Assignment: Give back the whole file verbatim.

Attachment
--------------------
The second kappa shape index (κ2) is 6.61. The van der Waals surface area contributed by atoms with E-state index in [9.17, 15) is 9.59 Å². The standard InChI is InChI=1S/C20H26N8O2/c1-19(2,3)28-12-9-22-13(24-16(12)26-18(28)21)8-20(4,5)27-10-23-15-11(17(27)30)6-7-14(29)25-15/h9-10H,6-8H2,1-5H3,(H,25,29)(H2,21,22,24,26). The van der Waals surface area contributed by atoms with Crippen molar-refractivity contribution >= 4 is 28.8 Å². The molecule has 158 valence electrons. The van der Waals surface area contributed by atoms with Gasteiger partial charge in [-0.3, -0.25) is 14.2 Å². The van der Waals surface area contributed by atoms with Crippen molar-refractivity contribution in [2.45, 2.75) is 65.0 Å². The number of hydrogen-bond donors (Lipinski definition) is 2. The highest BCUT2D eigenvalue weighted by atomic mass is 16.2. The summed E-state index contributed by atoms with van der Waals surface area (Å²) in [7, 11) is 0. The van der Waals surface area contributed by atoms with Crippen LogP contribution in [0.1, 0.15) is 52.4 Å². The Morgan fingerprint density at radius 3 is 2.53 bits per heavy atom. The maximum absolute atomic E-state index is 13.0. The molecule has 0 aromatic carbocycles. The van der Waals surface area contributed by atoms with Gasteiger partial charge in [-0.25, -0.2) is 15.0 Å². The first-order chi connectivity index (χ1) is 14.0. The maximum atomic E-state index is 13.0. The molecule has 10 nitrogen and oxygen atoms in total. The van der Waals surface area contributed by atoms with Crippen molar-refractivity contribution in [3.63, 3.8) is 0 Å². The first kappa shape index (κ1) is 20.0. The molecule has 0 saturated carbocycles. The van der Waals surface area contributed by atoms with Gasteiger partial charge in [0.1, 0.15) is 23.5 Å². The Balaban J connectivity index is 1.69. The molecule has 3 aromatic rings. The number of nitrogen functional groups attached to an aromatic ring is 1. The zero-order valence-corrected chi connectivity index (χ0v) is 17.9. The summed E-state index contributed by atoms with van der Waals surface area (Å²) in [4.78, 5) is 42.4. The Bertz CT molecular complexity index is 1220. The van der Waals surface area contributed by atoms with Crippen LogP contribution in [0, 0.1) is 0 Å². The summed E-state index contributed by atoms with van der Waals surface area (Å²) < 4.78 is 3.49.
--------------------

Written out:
The second kappa shape index (κ2) is 6.61. The van der Waals surface area contributed by atoms with E-state index in [9.17, 15) is 9.59 Å². The standard InChI is InChI=1S/C20H26N8O2/c1-19(2,3)28-12-9-22-13(24-16(12)26-18(28)21)8-20(4,5)27-10-23-15-11(17(27)30)6-7-14(29)25-15/h9-10H,6-8H2,1-5H3,(H,25,29)(H2,21,22,24,26). The van der Waals surface area contributed by atoms with Crippen molar-refractivity contribution >= 4 is 28.8 Å². The molecule has 158 valence electrons. The van der Waals surface area contributed by atoms with Gasteiger partial charge in [-0.3, -0.25) is 14.2 Å². The van der Waals surface area contributed by atoms with Crippen molar-refractivity contribution in [2.45, 2.75) is 65.0 Å². The number of hydrogen-bond donors (Lipinski definition) is 2. The highest BCUT2D eigenvalue weighted by atomic mass is 16.2. The summed E-state index contributed by atoms with van der Waals surface area (Å²) in [7, 11) is 0. The van der Waals surface area contributed by atoms with Crippen LogP contribution in [0.1, 0.15) is 52.4 Å². The Morgan fingerprint density at radius 3 is 2.53 bits per heavy atom. The maximum absolute atomic E-state index is 13.0. The molecule has 0 aromatic carbocycles. The van der Waals surface area contributed by atoms with Gasteiger partial charge in [-0.25, -0.2) is 15.0 Å². The first-order chi connectivity index (χ1) is 14.0. The maximum atomic E-state index is 13.0. The molecule has 10 nitrogen and oxygen atoms in total. The van der Waals surface area contributed by atoms with Crippen molar-refractivity contribution in [3.63, 3.8) is 0 Å². The first kappa shape index (κ1) is 20.0. The molecule has 0 saturated carbocycles. The van der Waals surface area contributed by atoms with Gasteiger partial charge in [0.1, 0.15) is 23.5 Å². The Balaban J connectivity index is 1.69. The molecule has 3 aromatic rings. The number of nitrogen functional groups attached to an aromatic ring is 1. The zero-order valence-corrected chi connectivity index (χ0v) is 17.9. The summed E-state index contributed by atoms with van der Waals surface area (Å²) in [4.78, 5) is 42.4. The Bertz CT molecular complexity index is 1220. The van der Waals surface area contributed by atoms with Crippen LogP contribution in [0, 0.1) is 0 Å². The summed E-state index contributed by atoms with van der Waals surface area (Å²) < 4.78 is 3.49.